The cannabis justice system 

Credit: Brad Gregg

Black-and-white because some believe its medicinal benefits outweigh the stigma. Others want to nip that conversation in the bud.

Green
all over because Oklahomans both black and white use the drug at
comparable rates. But — and here’s the punch line — black citizens in
the state are arrested nearly three times as much as white citizens for
pot possession, ac- cording to a national report examining marijuana arrest rates.

Get
it? “The aggressive policing of marijuana is time-consuming, costly,
racially biased, and doesn’t work,” said Ezekiel Edwards, director of
the Criminal Law Reform Project at the American Civil Liberties Union
and one of the report authors.

In
fact, the report found, Oklahoma spent $30 million on marijuana law
enforcement in 2010 alone. That same year the U.S. spent more than $3.61
billion for the cause. That’s a lot of green.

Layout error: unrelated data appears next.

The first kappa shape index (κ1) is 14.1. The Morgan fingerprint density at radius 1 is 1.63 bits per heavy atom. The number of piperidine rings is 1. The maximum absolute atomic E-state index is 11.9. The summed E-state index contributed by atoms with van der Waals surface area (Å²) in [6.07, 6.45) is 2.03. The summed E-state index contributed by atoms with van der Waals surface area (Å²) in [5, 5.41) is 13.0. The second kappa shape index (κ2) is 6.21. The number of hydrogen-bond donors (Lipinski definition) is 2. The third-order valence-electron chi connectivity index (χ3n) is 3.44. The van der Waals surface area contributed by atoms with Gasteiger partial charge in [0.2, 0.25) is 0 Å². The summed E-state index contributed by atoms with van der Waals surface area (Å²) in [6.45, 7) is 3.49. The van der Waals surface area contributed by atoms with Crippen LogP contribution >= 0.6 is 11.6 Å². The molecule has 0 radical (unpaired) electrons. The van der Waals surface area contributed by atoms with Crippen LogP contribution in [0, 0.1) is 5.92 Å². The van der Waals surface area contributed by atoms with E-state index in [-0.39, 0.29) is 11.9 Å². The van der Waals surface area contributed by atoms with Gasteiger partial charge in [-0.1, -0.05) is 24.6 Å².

“State and local governments have aggressively enforced marijuana laws selectively against black people and communities, needlessly
ensnaring hundreds of thousands of people in the criminal justice
system at tremendous human and financial cost,” Edwards said.

The
ACLU reported that Kay, Creek and Pontotoc counties experienced the
largest racial disparity in marijuana possession arrests. Statewide,
marijuana possession accounted for more than half of all drug arrests in
2010, according to the report.

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